Can we use Dijkstra's algorithm with negative weights?

STOP! Before you think "lol nub you can just endlessly hop between two points and get an infinitely cheap path", I'm more thinking of one-way paths.

An application for this would be a mountainous terrain with points on it. Obviously going from high to low doesn't take energy, in fact, it generates energy (thus a negative path weight)! But going back again just wouldn't work that way, unless you are Chuck Norris.

I was thinking of incrementing the weight of all points until they are non-negative, but I'm not sure whether that will work.

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    Wikipedia has this to say: Unlike Dijkstra's algorithm, the Bellman-Ford algorithm can be used on graphs with negative edge weights, as long as the graph contains no negative cycle reachable from the source vertex s. (The presence of such cycles means there is no shortest path, since the total weight becomes lower each time the cycle is traversed.)
    – Rom1
    May 10, 2011 at 21:18
  • I find this : stackoverflow.com/questions/6799172/… to be a much better explanation
    – basarat
    Nov 5, 2012 at 9:04
  • If you precompute the shortest path to each node (using Bellman Ford), subtract that from all incoming edges, and add that to all outgoing edges, then yes. You'll end up with a transformed (now directed) graph with all nonnegative weights that you can use Dijkstra's on. It's called Johnson's algorithm and it's the best way to determine the shortest path between every pair of points in a weighted graph, which costs |V| * O(dijkstras) + O(Bellman) = |V| * O(dijkstras) = |V| * (E + V log V) Apr 4, 2014 at 6:58
  • Also, this is precisely the type of problem that you would be able to solve by adding a constant factor to each node. If going up hill costs mgh energy, and going downhill reclaims 70% of mgh energy, then frame the cost of every transition of 30% * mg * (h2 - h1) going up, and 0 going down. Run dijkstra's to find the shortest path from the origin to every other point. Add back 70% * mg (h_x) for every node x, and then compute the minimum. Apr 15, 2014 at 18:14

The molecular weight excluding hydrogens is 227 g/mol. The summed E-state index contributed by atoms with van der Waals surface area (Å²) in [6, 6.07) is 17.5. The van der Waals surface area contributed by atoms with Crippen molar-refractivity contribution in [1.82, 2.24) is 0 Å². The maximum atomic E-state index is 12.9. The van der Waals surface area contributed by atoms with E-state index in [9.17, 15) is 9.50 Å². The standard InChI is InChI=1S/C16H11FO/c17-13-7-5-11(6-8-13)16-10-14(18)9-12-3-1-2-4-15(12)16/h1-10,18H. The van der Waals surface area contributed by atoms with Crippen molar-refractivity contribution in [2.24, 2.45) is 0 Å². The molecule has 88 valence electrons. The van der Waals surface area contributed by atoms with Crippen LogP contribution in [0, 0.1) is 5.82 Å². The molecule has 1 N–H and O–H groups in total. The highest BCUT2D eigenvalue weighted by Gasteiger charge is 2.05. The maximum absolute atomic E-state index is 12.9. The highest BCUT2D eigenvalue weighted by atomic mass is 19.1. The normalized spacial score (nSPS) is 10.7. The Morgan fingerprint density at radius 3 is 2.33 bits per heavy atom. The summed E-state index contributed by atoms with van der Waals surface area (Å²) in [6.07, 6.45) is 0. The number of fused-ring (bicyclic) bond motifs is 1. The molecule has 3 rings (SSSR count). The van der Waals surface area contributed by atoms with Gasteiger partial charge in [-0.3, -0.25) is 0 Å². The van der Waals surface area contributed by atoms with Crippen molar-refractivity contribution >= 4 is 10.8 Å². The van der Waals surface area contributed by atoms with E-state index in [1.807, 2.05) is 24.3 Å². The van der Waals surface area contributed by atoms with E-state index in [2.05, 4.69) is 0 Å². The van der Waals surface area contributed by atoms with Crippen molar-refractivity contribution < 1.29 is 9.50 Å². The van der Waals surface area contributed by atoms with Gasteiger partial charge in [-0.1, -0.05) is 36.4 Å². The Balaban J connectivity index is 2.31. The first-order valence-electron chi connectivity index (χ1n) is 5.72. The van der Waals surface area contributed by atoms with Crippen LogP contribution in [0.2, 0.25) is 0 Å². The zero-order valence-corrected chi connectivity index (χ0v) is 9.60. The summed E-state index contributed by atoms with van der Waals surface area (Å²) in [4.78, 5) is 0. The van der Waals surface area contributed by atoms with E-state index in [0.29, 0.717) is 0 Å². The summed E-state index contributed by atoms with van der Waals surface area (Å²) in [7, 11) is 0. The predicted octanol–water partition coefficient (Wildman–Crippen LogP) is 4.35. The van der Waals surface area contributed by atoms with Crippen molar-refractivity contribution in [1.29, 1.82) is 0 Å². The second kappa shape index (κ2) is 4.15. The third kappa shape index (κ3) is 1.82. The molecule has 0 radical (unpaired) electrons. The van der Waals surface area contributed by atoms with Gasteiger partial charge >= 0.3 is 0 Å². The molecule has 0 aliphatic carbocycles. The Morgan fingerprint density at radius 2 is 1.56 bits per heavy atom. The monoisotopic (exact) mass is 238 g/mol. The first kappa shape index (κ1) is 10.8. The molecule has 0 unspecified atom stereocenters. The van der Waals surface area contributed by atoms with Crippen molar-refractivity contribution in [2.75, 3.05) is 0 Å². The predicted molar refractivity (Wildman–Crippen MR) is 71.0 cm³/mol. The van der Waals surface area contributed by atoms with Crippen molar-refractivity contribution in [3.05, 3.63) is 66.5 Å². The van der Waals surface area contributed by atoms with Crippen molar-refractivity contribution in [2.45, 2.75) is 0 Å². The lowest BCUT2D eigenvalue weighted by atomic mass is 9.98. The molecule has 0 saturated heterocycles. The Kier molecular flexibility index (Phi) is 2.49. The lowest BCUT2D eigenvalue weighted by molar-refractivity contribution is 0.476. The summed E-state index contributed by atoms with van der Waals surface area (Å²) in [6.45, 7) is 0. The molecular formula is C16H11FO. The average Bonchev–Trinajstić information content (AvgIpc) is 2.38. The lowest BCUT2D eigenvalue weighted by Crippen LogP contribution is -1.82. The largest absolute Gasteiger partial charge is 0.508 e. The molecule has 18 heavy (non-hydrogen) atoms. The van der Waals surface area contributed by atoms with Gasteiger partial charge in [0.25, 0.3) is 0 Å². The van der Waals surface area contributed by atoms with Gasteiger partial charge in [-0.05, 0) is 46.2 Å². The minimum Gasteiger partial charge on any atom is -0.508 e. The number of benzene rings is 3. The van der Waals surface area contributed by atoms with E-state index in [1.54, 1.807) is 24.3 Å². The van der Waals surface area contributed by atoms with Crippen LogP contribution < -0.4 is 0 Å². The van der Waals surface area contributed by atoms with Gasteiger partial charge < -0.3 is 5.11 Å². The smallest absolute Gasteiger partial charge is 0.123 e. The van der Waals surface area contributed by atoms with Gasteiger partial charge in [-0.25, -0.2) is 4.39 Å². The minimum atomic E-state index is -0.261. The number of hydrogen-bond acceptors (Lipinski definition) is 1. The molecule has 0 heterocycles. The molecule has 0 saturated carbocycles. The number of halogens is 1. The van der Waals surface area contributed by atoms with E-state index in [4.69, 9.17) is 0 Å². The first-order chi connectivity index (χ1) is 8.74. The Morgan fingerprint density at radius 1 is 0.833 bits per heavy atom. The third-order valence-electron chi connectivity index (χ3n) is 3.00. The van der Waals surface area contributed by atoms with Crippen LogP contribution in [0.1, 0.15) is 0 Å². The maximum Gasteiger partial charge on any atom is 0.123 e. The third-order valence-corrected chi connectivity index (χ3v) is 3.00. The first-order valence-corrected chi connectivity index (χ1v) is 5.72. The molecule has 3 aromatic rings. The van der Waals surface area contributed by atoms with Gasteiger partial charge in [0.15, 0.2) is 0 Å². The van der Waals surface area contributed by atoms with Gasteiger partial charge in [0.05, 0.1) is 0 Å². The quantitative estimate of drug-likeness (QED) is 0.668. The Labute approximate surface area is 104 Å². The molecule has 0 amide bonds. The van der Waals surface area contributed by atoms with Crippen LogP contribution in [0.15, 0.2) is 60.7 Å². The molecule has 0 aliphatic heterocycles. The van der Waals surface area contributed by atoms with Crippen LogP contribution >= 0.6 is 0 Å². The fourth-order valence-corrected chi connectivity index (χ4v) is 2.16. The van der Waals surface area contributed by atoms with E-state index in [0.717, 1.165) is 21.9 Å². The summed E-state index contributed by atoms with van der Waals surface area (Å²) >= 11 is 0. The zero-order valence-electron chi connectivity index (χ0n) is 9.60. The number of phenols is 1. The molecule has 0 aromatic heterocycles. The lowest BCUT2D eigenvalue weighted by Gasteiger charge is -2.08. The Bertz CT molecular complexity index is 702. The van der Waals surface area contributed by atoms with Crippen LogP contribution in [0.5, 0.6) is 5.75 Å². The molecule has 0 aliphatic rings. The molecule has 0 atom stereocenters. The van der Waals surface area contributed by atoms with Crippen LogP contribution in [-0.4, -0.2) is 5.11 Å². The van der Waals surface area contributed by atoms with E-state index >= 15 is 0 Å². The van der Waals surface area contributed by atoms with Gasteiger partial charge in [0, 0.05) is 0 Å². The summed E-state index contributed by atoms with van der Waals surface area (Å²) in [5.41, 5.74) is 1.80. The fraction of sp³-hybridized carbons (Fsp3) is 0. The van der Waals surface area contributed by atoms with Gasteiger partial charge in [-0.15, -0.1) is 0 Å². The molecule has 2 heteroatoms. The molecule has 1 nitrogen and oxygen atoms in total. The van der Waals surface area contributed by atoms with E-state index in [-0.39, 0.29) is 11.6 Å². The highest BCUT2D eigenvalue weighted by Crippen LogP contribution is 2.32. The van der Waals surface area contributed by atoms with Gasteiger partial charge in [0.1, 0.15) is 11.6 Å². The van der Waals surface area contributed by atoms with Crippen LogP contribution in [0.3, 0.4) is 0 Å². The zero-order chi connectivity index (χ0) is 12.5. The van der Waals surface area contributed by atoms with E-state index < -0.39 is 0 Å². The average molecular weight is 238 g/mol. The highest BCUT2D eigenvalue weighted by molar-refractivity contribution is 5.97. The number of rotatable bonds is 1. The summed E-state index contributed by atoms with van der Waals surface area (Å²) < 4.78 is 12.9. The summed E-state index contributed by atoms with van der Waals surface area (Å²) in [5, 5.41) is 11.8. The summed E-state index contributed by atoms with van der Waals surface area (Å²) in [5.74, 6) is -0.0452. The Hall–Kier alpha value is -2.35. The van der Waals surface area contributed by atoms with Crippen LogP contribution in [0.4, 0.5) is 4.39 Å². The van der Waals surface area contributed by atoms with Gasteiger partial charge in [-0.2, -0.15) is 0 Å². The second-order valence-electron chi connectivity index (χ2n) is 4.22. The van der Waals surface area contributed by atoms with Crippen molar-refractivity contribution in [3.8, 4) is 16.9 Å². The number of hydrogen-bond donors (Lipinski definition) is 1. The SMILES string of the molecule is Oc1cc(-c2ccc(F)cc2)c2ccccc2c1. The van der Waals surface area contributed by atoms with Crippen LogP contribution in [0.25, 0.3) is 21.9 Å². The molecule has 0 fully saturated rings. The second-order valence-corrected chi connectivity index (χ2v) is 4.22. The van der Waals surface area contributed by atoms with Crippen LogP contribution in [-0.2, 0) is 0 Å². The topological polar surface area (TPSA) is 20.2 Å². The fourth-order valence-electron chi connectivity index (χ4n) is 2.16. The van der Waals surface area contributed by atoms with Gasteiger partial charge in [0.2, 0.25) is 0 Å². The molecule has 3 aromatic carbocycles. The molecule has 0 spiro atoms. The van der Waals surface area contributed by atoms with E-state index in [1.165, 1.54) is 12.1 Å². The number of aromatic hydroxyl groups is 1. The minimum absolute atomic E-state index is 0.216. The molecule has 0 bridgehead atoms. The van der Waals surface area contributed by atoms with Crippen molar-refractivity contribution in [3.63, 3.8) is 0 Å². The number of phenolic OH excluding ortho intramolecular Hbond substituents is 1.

6 Answers 6


As long as the graph does not contain a negative cycle (a directed cycle whose edge weights have a negative sum), it will have a shortest path between any two points, but Dijkstra's algorithm is not designed to find them. The best-known algorithm for finding single-source shortest paths in a directed graph with negative edge weights is the Bellman-Ford algorithm. This comes at a cost, however: Bellman-Ford requires O(|V|·|E|) time, while Dijkstra's requires O(|E| + |V|log|V|) time, which is asymptotically faster for both sparse graphs (where E is O(|V|)) and dense graphs (where E is O(|V|^2)).

In your example of a mountainous terrain (necessarily a directed graph, since going up and down an incline have different weights) there is no possibility of a negative cycle, since this would imply leaving a point and then returning to it with a net energy gain - which could be used to create a perpetual motion machine.

Increasing all the weights by a constant value so that they are non-negative will not work. To see this, consider the graph where there are two paths from A to B, one traversing a single edge of length 2, and one traversing edges of length 1, 1, and -2. The second path is shorter, but if you increase all edge weights by 2, the first path now has length 4, and the second path has length 6, reversing the shortest paths. This tactic will only work if all possible paths between the two points use the same number of edges.

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    Well, unless the mountain contains a Penrose staircase I don't think a cycle of negative edges is ever going to occur.
    – orlp
    May 10, 2011 at 21:26
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    Well answered! I'd like to point out that if the number of negative edges is limited, there are Dijkstra-based algorithms that might do a better job. For example, if there is only one negative edge from u to v, you could run Dijkstra on s and on v, and then take the minimum for each vertex between d[s] and d[s]+w(u, v)+d[v], giving a complexity of running Dijkstra twice.
    – Gilthans
    Jul 3, 2012 at 11:36
  • Will modifying the distance to a better weight (ie. time) do the job? See my answer.
    – Karussell
    Oct 10, 2012 at 11:34
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    @Karussell If your goal is to determine the fastest route, then of course using time is appropriate. If your goal is to determine the route that involves the least total work (in the physics sense) then the graph as described in the problem with negative weights on downhill slopes is appropriate. Similarly, if you wanted to compute electricity consumption of a vehicle with regenerative brakes, then a downhill slope could very well have a negative weight (braking while going down a hill actually charges the battery). Oct 10, 2012 at 13:03